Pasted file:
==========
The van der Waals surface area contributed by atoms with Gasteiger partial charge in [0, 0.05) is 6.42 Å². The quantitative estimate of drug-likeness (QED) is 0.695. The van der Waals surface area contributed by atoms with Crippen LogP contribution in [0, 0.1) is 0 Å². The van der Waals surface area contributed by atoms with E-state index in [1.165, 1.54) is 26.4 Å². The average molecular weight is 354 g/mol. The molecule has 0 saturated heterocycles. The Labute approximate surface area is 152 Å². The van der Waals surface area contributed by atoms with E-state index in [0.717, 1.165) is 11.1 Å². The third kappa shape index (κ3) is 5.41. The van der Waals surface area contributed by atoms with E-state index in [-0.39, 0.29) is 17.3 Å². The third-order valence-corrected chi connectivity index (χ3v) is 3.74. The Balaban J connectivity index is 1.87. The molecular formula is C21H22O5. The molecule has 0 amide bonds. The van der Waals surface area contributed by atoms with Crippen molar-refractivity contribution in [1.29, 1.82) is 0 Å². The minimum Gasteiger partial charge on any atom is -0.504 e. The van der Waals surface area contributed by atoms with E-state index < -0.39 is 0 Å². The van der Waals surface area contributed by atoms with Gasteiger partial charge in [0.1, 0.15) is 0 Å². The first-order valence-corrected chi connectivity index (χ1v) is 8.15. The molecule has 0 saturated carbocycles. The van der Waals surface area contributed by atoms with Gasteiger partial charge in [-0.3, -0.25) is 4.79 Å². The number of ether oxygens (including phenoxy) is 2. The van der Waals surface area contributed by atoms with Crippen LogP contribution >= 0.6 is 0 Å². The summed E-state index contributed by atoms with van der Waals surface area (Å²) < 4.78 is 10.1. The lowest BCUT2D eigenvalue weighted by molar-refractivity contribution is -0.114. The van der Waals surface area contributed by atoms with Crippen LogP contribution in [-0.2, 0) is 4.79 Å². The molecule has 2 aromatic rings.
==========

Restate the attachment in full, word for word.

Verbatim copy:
The van der Waals surface area contributed by atoms with Gasteiger partial charge in [0, 0.05) is 6.42 Å². The quantitative estimate of drug-likeness (QED) is 0.695. The van der Waals surface area contributed by atoms with Crippen LogP contribution in [0, 0.1) is 0 Å². The van der Waals surface area contributed by atoms with E-state index in [1.165, 1.54) is 26.4 Å². The average molecular weight is 354 g/mol. The molecule has 0 saturated heterocycles. The Labute approximate surface area is 152 Å². The van der Waals surface area contributed by atoms with E-state index in [0.717, 1.165) is 11.1 Å². The third kappa shape index (κ3) is 5.41. The van der Waals surface area contributed by atoms with E-state index in [-0.39, 0.29) is 17.3 Å². The third-order valence-corrected chi connectivity index (χ3v) is 3.74. The Balaban J connectivity index is 1.87. The molecular formula is C21H22O5. The molecule has 0 amide bonds. The van der Waals surface area contributed by atoms with Crippen molar-refractivity contribution in [1.29, 1.82) is 0 Å². The minimum Gasteiger partial charge on any atom is -0.504 e. The van der Waals surface area contributed by atoms with E-state index < -0.39 is 0 Å². The van der Waals surface area contributed by atoms with Gasteiger partial charge in [0.1, 0.15) is 0 Å². The first-order valence-corrected chi connectivity index (χ1v) is 8.15. The molecule has 0 saturated carbocycles. The van der Waals surface area contributed by atoms with Gasteiger partial charge in [-0.3, -0.25) is 4.79 Å². The number of ether oxygens (including phenoxy) is 2. The van der Waals surface area contributed by atoms with Crippen LogP contribution >= 0.6 is 0 Å². The summed E-state index contributed by atoms with van der Waals surface area (Å²) < 4.78 is 10.1. The lowest BCUT2D eigenvalue weighted by molar-refractivity contribution is -0.114. The van der Waals surface area contributed by atoms with Crippen LogP contribution in [-0.2, 0) is 4.79 Å². The molecule has 2 aromatic rings.